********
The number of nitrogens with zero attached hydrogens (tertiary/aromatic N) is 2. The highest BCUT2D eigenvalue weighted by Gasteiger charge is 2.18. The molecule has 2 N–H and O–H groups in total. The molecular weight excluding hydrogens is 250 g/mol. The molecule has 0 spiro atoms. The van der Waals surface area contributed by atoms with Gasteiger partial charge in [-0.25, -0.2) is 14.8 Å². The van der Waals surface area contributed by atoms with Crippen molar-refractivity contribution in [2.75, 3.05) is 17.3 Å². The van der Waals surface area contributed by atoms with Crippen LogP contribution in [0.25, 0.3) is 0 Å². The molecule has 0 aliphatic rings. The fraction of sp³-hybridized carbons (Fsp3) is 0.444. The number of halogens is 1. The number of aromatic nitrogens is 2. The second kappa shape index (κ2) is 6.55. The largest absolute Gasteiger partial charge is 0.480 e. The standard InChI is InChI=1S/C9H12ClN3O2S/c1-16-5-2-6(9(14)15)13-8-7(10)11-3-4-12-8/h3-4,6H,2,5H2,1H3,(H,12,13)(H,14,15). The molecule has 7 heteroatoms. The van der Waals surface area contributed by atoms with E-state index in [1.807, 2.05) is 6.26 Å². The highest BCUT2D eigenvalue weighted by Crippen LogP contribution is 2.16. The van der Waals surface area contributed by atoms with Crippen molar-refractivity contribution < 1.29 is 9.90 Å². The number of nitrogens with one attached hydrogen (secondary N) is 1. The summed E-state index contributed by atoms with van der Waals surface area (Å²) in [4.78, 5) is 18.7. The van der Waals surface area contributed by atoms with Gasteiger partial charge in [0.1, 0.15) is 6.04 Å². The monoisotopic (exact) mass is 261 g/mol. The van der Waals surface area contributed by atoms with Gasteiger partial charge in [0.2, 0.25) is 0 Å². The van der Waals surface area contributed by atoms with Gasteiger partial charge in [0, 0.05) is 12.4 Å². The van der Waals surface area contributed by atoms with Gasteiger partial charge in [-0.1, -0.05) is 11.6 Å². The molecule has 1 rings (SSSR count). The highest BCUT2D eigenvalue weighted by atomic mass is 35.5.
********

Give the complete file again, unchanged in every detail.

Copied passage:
The number of nitrogens with zero attached hydrogens (tertiary/aromatic N) is 2. The highest BCUT2D eigenvalue weighted by Gasteiger charge is 2.18. The molecule has 2 N–H and O–H groups in total. The molecular weight excluding hydrogens is 250 g/mol. The molecule has 0 spiro atoms. The van der Waals surface area contributed by atoms with Gasteiger partial charge in [-0.25, -0.2) is 14.8 Å². The van der Waals surface area contributed by atoms with Crippen molar-refractivity contribution in [2.75, 3.05) is 17.3 Å². The van der Waals surface area contributed by atoms with Crippen LogP contribution in [0.25, 0.3) is 0 Å². The molecule has 0 aliphatic rings. The fraction of sp³-hybridized carbons (Fsp3) is 0.444. The number of halogens is 1. The number of aromatic nitrogens is 2. The second kappa shape index (κ2) is 6.55. The largest absolute Gasteiger partial charge is 0.480 e. The standard InChI is InChI=1S/C9H12ClN3O2S/c1-16-5-2-6(9(14)15)13-8-7(10)11-3-4-12-8/h3-4,6H,2,5H2,1H3,(H,12,13)(H,14,15). The molecule has 7 heteroatoms. The van der Waals surface area contributed by atoms with E-state index in [1.807, 2.05) is 6.26 Å². The highest BCUT2D eigenvalue weighted by Crippen LogP contribution is 2.16. The van der Waals surface area contributed by atoms with Crippen molar-refractivity contribution < 1.29 is 9.90 Å². The number of nitrogens with one attached hydrogen (secondary N) is 1. The summed E-state index contributed by atoms with van der Waals surface area (Å²) in [4.78, 5) is 18.7. The van der Waals surface area contributed by atoms with Gasteiger partial charge in [0.1, 0.15) is 6.04 Å². The monoisotopic (exact) mass is 261 g/mol. The van der Waals surface area contributed by atoms with Gasteiger partial charge in [0.2, 0.25) is 0 Å². The van der Waals surface area contributed by atoms with Gasteiger partial charge in [0, 0.05) is 12.4 Å². The van der Waals surface area contributed by atoms with Gasteiger partial charge in [-0.1, -0.05) is 11.6 Å². The molecule has 1 rings (SSSR count). The highest BCUT2D eigenvalue weighted by atomic mass is 35.5.